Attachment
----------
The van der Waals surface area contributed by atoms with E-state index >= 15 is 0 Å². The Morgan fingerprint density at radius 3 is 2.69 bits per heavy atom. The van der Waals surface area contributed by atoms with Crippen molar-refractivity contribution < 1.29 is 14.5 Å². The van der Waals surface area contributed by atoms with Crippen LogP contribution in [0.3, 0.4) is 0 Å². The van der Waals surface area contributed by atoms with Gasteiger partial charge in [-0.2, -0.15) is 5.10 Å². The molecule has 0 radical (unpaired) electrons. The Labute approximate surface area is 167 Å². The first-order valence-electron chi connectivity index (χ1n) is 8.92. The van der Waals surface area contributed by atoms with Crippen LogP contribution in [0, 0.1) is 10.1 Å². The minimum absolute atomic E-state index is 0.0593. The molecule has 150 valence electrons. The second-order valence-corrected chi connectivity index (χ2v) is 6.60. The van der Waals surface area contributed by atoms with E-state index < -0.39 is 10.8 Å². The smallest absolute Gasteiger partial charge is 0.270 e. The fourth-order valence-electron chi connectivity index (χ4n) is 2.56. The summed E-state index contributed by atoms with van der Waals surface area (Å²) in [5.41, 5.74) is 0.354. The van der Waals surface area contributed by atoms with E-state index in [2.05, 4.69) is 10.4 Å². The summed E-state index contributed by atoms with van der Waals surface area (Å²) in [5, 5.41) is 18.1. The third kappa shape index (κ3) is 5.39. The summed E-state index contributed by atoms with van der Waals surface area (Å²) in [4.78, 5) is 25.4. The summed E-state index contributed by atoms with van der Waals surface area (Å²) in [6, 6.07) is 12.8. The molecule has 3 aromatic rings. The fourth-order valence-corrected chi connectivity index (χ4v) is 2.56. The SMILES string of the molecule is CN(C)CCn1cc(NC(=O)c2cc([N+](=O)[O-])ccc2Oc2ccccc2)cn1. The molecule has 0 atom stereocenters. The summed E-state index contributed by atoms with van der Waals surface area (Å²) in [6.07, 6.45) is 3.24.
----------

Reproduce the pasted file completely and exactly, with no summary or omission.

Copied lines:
The van der Waals surface area contributed by atoms with E-state index >= 15 is 0 Å². The Morgan fingerprint density at radius 3 is 2.69 bits per heavy atom. The van der Waals surface area contributed by atoms with Crippen molar-refractivity contribution < 1.29 is 14.5 Å². The van der Waals surface area contributed by atoms with Crippen LogP contribution in [0.3, 0.4) is 0 Å². The van der Waals surface area contributed by atoms with Gasteiger partial charge in [-0.2, -0.15) is 5.10 Å². The molecule has 0 radical (unpaired) electrons. The Labute approximate surface area is 167 Å². The first-order valence-electron chi connectivity index (χ1n) is 8.92. The van der Waals surface area contributed by atoms with Crippen LogP contribution in [0, 0.1) is 10.1 Å². The minimum absolute atomic E-state index is 0.0593. The molecule has 150 valence electrons. The second-order valence-corrected chi connectivity index (χ2v) is 6.60. The van der Waals surface area contributed by atoms with E-state index < -0.39 is 10.8 Å². The smallest absolute Gasteiger partial charge is 0.270 e. The fourth-order valence-electron chi connectivity index (χ4n) is 2.56. The summed E-state index contributed by atoms with van der Waals surface area (Å²) in [5.41, 5.74) is 0.354. The van der Waals surface area contributed by atoms with E-state index in [2.05, 4.69) is 10.4 Å². The summed E-state index contributed by atoms with van der Waals surface area (Å²) in [5, 5.41) is 18.1. The third kappa shape index (κ3) is 5.39. The summed E-state index contributed by atoms with van der Waals surface area (Å²) in [4.78, 5) is 25.4. The summed E-state index contributed by atoms with van der Waals surface area (Å²) in [6, 6.07) is 12.8. The molecule has 3 aromatic rings. The fourth-order valence-corrected chi connectivity index (χ4v) is 2.56. The SMILES string of the molecule is CN(C)CCn1cc(NC(=O)c2cc([N+](=O)[O-])ccc2Oc2ccccc2)cn1. The molecule has 0 atom stereocenters. The summed E-state index contributed by atoms with van der Waals surface area (Å²) in [6.07, 6.45) is 3.24.